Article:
Does Trump's tackiness matter?

I am revealing my age when I disclose that I can remember clearly my first flight on the Trump Shuttle.   Looking at the shiny new chrome seat belt buckles bearing the letter “T,” fake wood veneer paneling, and in the lavatories, faux marble sinks and fake gold fixtures, I remember thinking, “tacky.”   And since that time, the T-word emerges time and time again in appraisals of Mr. Trump.  The National Review has called Trump “tedious, tacky, and trite.”   Trump and his first wife Ivana were called by New York magazine “two of the tackiest people in the history of America.”  The New York Times called Celebrity Apprentice, “alluringly tacky.”  Trump’s Art of the Deal ghostwriter wrote of Trump’s “gaudy, tacky, gigantic obsessions.”  

Given all the seriously disturbing things we have learned about Mr. Trump, to examine his tackiness might seem to be a trivial, irrelevant distraction.   But so often we find that the small and seemingly superficial provide useful clues to things more profound.   So let’s ask the questions, what do people mean when they accuse Mr. Trump of being “tacky” and does it matter?

Having just spent an unsettling hour reviewing tweets and posts accusing other tweeters, brides, and celebrities of tackiness, I observed three distinct but related uses of the word.   Most often it refers to appearance and means that the thing appears flashy, garish, gaudy, loud, showy, and flamboyant.  It means that it lacks “style.”   This usage, often signaling nothing more than deviation from current fashion, strikes me as wholly subjective and thus not particularly relevant.

The second way “tacky” is used layers on an accusation that the thing also lacks quality -- a sense that the thing may appear flashy, but actually is cheap or “trashy.”   This one hits closer to home.  It suggests that one essential feature of tackiness is a misguided or failed attempt to portray quality or “class.”   It can be misguided in the sense that it gets it wrong (no, the people you are trying to impress do not consider it admirable to cover every conceivable object in gold leaf) or that it unwittingly reveals a delusional grandiosity (a Business Insider editorial reported “Donald Trump has the home-decorating taste of a third-world dictator.  This is not a coincidence.”).   And the attempt to promote the trashy as flashy often fails (e.g., the vodka may be in a gold bottle, but after one sip you know it’s garbage).  In this sense, Trump’s tackiness does matter, as it provides additional evidence of his indifference to integrity, propensity for manipulation, gross superficiality, and habitual attempts, in both business and politics, to peddle illusions.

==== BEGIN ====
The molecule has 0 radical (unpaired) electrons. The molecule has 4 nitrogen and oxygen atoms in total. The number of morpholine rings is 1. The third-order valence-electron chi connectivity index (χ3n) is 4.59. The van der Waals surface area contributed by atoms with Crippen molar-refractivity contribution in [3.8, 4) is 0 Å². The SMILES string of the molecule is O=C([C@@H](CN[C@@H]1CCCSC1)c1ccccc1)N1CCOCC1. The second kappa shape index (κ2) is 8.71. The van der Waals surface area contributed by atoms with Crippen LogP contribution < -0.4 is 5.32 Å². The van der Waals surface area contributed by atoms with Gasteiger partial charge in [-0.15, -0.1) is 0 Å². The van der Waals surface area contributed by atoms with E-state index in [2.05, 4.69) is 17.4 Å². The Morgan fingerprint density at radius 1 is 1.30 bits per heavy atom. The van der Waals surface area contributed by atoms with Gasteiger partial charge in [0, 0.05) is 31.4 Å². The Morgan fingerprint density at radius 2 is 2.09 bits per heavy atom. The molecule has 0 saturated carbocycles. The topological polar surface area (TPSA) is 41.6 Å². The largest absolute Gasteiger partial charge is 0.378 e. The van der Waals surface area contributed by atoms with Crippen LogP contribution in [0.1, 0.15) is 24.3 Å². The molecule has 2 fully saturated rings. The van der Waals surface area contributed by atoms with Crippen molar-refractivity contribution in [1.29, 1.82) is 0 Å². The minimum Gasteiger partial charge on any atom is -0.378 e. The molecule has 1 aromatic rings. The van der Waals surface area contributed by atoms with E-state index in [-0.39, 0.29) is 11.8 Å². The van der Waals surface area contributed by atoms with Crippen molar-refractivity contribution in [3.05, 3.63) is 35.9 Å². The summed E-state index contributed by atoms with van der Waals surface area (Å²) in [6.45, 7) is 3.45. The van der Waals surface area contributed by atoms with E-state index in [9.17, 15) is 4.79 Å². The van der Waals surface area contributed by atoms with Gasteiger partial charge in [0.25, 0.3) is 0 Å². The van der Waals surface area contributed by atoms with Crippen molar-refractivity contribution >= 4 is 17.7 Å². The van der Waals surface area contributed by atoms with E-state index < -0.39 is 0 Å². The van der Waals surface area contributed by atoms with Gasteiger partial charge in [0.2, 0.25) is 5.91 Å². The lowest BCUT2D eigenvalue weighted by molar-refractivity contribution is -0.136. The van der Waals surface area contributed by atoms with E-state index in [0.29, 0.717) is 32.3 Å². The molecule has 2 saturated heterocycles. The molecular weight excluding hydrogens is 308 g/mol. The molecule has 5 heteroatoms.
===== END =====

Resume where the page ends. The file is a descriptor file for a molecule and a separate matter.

But I think the explosion in the use of the T-word with respect to Mr. Trump is mainly due to its third sense:  “tacky” behavior is crass, impolite, embarrassing, obnoxious, vulgar, or crude.  While this type of behavior by Mr. Trump is authentic (in the sense that it reflects his personality), it also in part may be a deliberate tactic.  Mr. Trump is an avid fan of (and occasional participant and character in) Vince McMahon’s Worldwide Wrestling Entertainment (formerly WWF), which features extreme vulgarity, fake spectacle, and overall outrageousness.   It is an in-your-face explosion of tackiness on steroids.   WWE’s audience shares the demographics of Trump’s most ardent supporters, and some have suggested that Trump has consciously modeled his campaign on the WWE recipe of character names (Lyin’ Ted, Crooked Hillary, etc.), insults, feuds, and conspiratorial fantasy.

In the realm of entertainment, the WWE formula has been a huge success.  Americans sit fascinated week after week as these appalling behaviors play out on their screens.  Similarly, no matter how appalled we may be by what we are seeing, all of us have been drawn into the lurid spectacle of Trump’s campaign, aided by the media’s giddy embrace of politics as entertainment.   But I believe that at some level, most Americans understand that Mr. Trump is as tacky as the most outrageous character on WWE, Jersey Shore, or Bridalplasty.  And most of them have the common sense to know that while extreme tackiness may make for entertaining “reality” TV, it signals a stew of personality defects that belongs nowhere near the oval office.